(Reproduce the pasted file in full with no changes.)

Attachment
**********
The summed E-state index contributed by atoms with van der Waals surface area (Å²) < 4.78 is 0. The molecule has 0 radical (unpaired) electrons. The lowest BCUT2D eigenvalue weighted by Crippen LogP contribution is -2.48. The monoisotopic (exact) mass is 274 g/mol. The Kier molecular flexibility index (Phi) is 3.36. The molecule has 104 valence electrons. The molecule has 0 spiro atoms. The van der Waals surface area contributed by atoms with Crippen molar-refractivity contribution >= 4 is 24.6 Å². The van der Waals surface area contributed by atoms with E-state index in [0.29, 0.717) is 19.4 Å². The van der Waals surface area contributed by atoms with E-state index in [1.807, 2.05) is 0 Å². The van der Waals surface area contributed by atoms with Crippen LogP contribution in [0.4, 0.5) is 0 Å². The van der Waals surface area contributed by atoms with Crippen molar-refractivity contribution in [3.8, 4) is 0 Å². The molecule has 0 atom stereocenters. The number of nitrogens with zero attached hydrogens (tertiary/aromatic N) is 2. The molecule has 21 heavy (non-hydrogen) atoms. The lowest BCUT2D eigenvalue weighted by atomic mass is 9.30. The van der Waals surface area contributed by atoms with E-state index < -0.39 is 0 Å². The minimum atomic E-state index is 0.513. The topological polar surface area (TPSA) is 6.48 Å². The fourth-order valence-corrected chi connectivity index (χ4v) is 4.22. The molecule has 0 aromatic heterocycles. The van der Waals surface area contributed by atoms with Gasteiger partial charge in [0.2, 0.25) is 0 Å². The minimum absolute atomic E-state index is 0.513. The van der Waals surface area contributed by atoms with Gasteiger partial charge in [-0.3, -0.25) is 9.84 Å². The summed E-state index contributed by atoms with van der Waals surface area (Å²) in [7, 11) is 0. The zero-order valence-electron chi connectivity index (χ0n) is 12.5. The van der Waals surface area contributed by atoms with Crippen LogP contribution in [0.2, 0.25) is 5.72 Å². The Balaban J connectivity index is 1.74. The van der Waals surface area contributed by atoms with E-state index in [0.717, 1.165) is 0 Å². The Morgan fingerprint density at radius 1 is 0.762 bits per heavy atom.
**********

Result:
The summed E-state index contributed by atoms with van der Waals surface area (Å²) < 4.78 is 0. The molecule has 0 radical (unpaired) electrons. The lowest BCUT2D eigenvalue weighted by Crippen LogP contribution is -2.48. The monoisotopic (exact) mass is 274 g/mol. The Kier molecular flexibility index (Phi) is 3.36. The molecule has 104 valence electrons. The molecule has 0 spiro atoms. The van der Waals surface area contributed by atoms with Crippen molar-refractivity contribution >= 4 is 24.6 Å². The van der Waals surface area contributed by atoms with E-state index in [0.29, 0.717) is 19.4 Å². The van der Waals surface area contributed by atoms with E-state index in [1.807, 2.05) is 0 Å². The van der Waals surface area contributed by atoms with Crippen LogP contribution in [0.4, 0.5) is 0 Å². The van der Waals surface area contributed by atoms with Crippen molar-refractivity contribution in [3.8, 4) is 0 Å². The molecule has 0 atom stereocenters. The number of nitrogens with zero attached hydrogens (tertiary/aromatic N) is 2. The molecule has 21 heavy (non-hydrogen) atoms. The lowest BCUT2D eigenvalue weighted by atomic mass is 9.30. The van der Waals surface area contributed by atoms with E-state index < -0.39 is 0 Å². The minimum atomic E-state index is 0.513. The topological polar surface area (TPSA) is 6.48 Å². The fourth-order valence-corrected chi connectivity index (χ4v) is 4.22. The molecule has 0 aromatic heterocycles. The van der Waals surface area contributed by atoms with Gasteiger partial charge in [0.2, 0.25) is 0 Å². The minimum absolute atomic E-state index is 0.513. The van der Waals surface area contributed by atoms with Gasteiger partial charge in [-0.3, -0.25) is 9.84 Å². The summed E-state index contributed by atoms with van der Waals surface area (Å²) in [7, 11) is 0. The zero-order valence-electron chi connectivity index (χ0n) is 12.5. The van der Waals surface area contributed by atoms with Crippen LogP contribution in [0.2, 0.25) is 5.72 Å². The Balaban J connectivity index is 1.74. The van der Waals surface area contributed by atoms with E-state index in [0.717, 1.165) is 0 Å². The Morgan fingerprint density at radius 1 is 0.762 bits per heavy atom.